No matter what… celebrate!

2013PrideFlagMy first San Francisco Pride took place 21 years ago. I’d become involved in planning the 1993 March on Washington, and someone had obtained the giant rainbow flag, the one that stretches for something like half a city block. Dozens of volunteers carried it. My job was to walk alongside and exhort spectators to toss money into the flag.

By the end, I’d shouted myself hoarse but had lived a magical hour. I’ll never forget turning onto Market Street down near the Embarcadero, looking up through that canyon of buildings, the street lined with thousands of excited people, and that vast flag in front, its colors fluttering in the morning breeze.

We all have our “first Pride” stories, chapters in our own tales of awareness, acceptance, and embrace. This time of year, especially if you’re a victim of “Pride Day fatigue” – that “been there, done that” feeling – take a moment to remember your first Pride. I’ll bet you can remember the thrill, the sense of discovery, celebration, and simple power, too.

Holding Our Breath
This year’s Pride feels a little different. Right now, it’s as though we’re holding our collective breath. We’re keeping an eye on Supreme Court blogs and legal listservs waiting for The Decisions to come down. It might be tomorrow – or not until June 27, the very eve of Pride weekend –and the last day of the court’s term.

For us, of course, these decisions will be more than headlining news items; they’ll be more than historic events. They’ll be markers – important markers – along our road to equality, justice, and freedom.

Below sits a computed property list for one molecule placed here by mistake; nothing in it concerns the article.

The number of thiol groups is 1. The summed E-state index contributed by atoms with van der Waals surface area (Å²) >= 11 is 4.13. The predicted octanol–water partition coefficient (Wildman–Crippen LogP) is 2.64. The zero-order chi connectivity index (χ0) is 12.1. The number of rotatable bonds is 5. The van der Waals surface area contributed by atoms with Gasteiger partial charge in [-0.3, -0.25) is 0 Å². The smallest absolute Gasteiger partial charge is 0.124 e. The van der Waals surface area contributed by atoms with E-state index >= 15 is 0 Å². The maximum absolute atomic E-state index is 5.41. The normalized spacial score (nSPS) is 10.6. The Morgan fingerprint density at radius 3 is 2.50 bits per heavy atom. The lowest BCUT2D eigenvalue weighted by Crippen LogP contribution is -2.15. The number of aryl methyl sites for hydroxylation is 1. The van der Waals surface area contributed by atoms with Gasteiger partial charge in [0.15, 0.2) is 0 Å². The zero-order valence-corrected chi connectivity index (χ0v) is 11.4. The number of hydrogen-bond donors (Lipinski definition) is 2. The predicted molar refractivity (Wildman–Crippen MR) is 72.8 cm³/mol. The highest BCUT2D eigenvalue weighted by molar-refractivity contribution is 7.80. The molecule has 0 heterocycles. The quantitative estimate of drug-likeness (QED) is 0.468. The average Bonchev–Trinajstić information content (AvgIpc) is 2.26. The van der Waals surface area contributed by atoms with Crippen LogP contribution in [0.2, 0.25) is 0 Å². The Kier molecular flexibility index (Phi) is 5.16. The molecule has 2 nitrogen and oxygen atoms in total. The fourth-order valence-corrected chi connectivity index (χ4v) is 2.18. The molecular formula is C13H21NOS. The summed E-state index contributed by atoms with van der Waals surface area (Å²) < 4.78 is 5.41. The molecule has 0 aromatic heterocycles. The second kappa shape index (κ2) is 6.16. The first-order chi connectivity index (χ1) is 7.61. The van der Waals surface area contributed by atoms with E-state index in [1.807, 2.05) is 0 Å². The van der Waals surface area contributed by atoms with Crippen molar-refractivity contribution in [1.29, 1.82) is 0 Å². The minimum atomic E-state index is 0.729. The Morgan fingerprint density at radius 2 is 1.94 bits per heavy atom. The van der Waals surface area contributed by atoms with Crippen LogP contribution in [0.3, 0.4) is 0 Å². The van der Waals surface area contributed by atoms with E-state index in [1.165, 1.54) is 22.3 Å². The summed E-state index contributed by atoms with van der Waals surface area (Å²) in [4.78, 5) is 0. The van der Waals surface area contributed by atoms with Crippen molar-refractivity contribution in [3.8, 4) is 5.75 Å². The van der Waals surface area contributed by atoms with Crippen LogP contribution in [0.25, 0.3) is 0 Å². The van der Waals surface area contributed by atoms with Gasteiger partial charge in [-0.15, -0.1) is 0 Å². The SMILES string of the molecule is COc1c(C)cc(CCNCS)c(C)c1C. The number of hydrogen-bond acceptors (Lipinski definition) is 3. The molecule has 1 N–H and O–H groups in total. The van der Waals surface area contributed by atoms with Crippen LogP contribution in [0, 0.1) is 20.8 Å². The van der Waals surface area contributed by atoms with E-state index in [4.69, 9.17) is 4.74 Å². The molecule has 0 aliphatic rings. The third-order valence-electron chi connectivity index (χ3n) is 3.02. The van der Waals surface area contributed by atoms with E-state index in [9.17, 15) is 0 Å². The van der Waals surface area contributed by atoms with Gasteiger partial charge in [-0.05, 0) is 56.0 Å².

No Matter What. . .
The Decisions, though, don’t tell the whole story. Not by any means. For irrespective of what nine justices have to say, I know three things to be true this Pride.

First, we have an enormous amount to be proud of. Just look at where our community stands today – now 12 states plus D.C. with marriage equality. More openly LGBT people in public office than ever before. Soldiers getting married. Nearly 60% of Californians voicing support for same-sex marriage, and even higher percentages favoring nondiscrimination protections.

We – all of us, together, no matter what the Supreme Court rules – are moving a mountain. Rock by rock, and after we’ve chipped away, decade after decade, that mountain has started to crumble under the weight of its own falsehoods.  And that’s something to be deeply proud of, in this Pride season and for many to come.

Second: we’ll still have a lot of mountain to move however wonderful – or disappointing – the rulings turn out to be. Except in the most optimistic scenarios, same-sex couples will continue to be excluded from marriage equality in more than 70% of the United States. Public opinion trends notwithstanding, in more than half of the states, it will still be legal to fire someone for being LGBT. Life hasn’t gotten better yet for tens of thousands of LGBT youth who are surrounded by hostility and ignorance. In Russia, “gay propaganda” has just been outlawed, with severe penalties promised those brave enough to defy the ban.

Third, it’s our individual and collective pride that will propel us to keep at that mountain. We know that we demand, as we always have, no more than equality. No more than simple justice. No more than freedom. Nor do we – nor will we – accept less than full equality, justice, and freedom. No proud people would. 

. . . Celebrate!